Selecting suitable social metrics

When measuring social performance there’s a huge selection of social media metrics to choose from. Selecting suitable metrics is key to telling if your social strategy is having real business impact.

When it comes to measuring social performance there’s a huge selection of social metrics to choose from. Selecting suitable metrics is key to telling if your social strategy is making a real business impact. Ensuring that everyone understands the real benefits of social media for business requires more than basic figures showing the number of social subscriptions or followers, but rather those metrics which demonstrate engagement, social reach and relevant conversions.

Why social metrics are important

Any good social strategy will have goals, just like other strategies. These may include increasing customer engagement (+5%) by April or Increasing social site traffic (+15%) by June. This social strategy and associated goals often make up part of a wider content strategy, aimed at driving leads into the marketing funnel through inbound and outbound marketing.

Since social media is pretty top-of-the-funnel, you’ll often have goals around increasing engagement and traffic to your site, or growing community and improving customer service, and not as much around increasing sales or subscriber numbers. – Jennita from Moz: Social engagement metrics that matter

As Jennita from Moz wrote in her article, Social media is often used as an inbound medium – focused on driving traffic and less around increasing sales. But that doesn’t mean that social is therefore less important. Being able to track traffic and engagement back to the top of the marketing funnel (discovery period) through social metrics will help demonstrate social media’s Return on Investment in the longer term, and help identify wider campaign success.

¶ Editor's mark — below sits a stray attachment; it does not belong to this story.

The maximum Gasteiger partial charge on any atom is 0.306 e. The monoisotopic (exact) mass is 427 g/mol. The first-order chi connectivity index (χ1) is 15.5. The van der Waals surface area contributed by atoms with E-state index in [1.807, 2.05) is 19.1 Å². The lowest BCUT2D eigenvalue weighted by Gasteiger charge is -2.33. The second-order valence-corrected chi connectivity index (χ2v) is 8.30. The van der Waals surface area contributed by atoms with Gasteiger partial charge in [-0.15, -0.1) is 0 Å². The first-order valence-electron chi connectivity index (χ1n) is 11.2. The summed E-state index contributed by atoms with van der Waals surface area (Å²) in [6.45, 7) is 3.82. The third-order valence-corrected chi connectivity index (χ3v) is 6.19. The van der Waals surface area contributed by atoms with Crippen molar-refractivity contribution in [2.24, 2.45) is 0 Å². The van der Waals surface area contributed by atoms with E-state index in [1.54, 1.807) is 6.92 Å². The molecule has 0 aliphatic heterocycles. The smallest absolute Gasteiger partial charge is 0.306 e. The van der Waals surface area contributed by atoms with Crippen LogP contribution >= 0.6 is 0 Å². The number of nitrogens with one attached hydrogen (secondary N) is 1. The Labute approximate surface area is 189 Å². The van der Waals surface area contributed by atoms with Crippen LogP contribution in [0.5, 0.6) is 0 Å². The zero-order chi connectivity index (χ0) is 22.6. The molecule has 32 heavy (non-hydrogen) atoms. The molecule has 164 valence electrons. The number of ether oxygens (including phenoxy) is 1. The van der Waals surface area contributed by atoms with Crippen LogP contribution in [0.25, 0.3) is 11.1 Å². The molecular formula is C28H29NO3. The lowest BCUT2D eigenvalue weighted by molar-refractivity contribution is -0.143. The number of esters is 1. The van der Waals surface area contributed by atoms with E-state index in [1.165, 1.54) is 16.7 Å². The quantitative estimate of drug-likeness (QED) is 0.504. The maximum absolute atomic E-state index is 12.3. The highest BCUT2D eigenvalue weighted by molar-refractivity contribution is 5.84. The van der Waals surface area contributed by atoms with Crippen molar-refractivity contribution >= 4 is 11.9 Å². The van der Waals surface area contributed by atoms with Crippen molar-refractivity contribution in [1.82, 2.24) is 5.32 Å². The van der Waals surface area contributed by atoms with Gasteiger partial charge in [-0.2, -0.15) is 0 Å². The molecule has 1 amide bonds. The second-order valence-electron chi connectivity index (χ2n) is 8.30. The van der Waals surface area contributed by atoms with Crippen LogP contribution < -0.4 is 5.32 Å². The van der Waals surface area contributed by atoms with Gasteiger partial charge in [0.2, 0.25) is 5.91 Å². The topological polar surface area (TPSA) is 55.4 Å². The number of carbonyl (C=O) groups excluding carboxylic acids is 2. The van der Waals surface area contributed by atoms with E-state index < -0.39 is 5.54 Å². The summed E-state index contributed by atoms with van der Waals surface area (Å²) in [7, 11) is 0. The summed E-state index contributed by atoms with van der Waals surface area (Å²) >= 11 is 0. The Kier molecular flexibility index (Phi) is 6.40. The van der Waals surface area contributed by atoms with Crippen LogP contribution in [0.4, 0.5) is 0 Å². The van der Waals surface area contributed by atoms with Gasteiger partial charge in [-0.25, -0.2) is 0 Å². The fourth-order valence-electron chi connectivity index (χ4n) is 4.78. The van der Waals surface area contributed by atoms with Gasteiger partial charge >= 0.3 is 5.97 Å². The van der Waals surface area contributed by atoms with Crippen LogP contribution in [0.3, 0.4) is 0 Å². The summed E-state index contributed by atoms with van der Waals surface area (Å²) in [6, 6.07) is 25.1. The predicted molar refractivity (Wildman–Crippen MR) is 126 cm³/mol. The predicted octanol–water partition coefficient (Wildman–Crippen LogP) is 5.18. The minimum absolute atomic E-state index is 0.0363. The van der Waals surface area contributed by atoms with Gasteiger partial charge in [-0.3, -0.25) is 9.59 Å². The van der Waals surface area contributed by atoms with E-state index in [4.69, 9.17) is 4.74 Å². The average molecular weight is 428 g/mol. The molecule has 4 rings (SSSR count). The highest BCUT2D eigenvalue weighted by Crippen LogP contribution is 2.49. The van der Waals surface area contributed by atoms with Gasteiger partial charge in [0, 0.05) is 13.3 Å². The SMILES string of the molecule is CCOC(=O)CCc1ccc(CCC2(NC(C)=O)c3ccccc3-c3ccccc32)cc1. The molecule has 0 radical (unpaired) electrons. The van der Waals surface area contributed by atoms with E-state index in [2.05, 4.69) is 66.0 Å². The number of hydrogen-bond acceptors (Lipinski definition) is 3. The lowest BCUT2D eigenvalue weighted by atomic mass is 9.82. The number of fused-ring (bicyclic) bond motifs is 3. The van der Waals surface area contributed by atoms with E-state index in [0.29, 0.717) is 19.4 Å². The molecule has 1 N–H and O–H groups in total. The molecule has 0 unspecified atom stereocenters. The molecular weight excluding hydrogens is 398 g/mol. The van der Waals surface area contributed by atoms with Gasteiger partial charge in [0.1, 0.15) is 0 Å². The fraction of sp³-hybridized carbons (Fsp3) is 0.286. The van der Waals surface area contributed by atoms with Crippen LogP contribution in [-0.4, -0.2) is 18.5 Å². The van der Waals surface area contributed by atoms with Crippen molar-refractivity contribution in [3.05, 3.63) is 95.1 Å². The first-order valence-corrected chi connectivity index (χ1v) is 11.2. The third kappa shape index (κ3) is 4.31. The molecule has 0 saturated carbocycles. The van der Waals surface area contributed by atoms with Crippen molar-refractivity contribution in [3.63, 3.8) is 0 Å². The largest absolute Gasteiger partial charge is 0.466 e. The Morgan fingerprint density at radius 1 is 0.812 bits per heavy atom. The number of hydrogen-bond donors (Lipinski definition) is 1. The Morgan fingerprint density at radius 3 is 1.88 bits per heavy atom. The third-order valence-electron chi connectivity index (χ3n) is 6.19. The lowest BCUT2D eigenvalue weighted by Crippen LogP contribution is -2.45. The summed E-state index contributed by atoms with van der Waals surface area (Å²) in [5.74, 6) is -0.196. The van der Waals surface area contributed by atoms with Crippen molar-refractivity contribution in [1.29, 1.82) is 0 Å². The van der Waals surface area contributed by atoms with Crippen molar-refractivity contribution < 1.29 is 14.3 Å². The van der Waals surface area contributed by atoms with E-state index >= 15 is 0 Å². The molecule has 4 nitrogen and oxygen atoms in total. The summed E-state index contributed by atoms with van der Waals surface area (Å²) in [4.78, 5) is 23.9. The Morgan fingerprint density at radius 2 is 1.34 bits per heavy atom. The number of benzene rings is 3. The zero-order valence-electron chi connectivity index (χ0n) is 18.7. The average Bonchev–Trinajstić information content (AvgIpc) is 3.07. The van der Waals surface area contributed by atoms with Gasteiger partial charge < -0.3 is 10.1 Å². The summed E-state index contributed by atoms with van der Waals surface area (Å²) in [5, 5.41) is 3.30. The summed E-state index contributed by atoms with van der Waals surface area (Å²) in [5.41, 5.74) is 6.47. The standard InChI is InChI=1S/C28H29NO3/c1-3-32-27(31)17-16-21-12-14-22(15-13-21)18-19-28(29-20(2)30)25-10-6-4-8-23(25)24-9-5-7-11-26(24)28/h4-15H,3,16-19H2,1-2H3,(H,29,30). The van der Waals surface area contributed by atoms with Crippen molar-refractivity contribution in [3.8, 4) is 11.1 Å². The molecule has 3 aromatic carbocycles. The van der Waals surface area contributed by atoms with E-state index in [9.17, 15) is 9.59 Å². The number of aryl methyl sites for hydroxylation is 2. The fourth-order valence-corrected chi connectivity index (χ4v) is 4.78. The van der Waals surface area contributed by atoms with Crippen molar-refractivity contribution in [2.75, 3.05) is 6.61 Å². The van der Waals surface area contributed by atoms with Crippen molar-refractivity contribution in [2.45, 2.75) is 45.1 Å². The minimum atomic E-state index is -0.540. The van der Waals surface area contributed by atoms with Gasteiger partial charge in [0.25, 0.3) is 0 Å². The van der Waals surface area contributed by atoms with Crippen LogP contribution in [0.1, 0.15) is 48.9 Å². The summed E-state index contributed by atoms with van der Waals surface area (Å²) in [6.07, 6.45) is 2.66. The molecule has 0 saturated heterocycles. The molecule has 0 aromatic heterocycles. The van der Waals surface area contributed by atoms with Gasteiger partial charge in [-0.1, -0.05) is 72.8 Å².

Understanding social performance

Not all social media campaigns are the same. They may have different goals or objectives as mentioned above. Selecting the most suitable social indicators relies on a solid understanding of what makes social as a medium successful, but also what each social campaign is trying to achieve.

Engagement

Some social campaigns are focused around social engagement. Engagement can be Likes, Re-tweets, Clicks or conversions (As well as many more). This type of social campaign is often focused around promoting a premium piece of content, so social metrics should reflect the number of leads who move towards completing or complete this goal. A successful engagement campaign will have lots of content downloads originating from social presence.

Brand awareness

Brand awareness is a slightly trickier type of social interaction to measure. Typical goals include increasing familiarity, positive discussions and reach on social networks. Metrics associated with these goals are often further removed from the conversion funnel and thus harder to justify in a pure business sense. However metrics such as sentiment and social strength do demonstrate how social media for brand awareness is performing.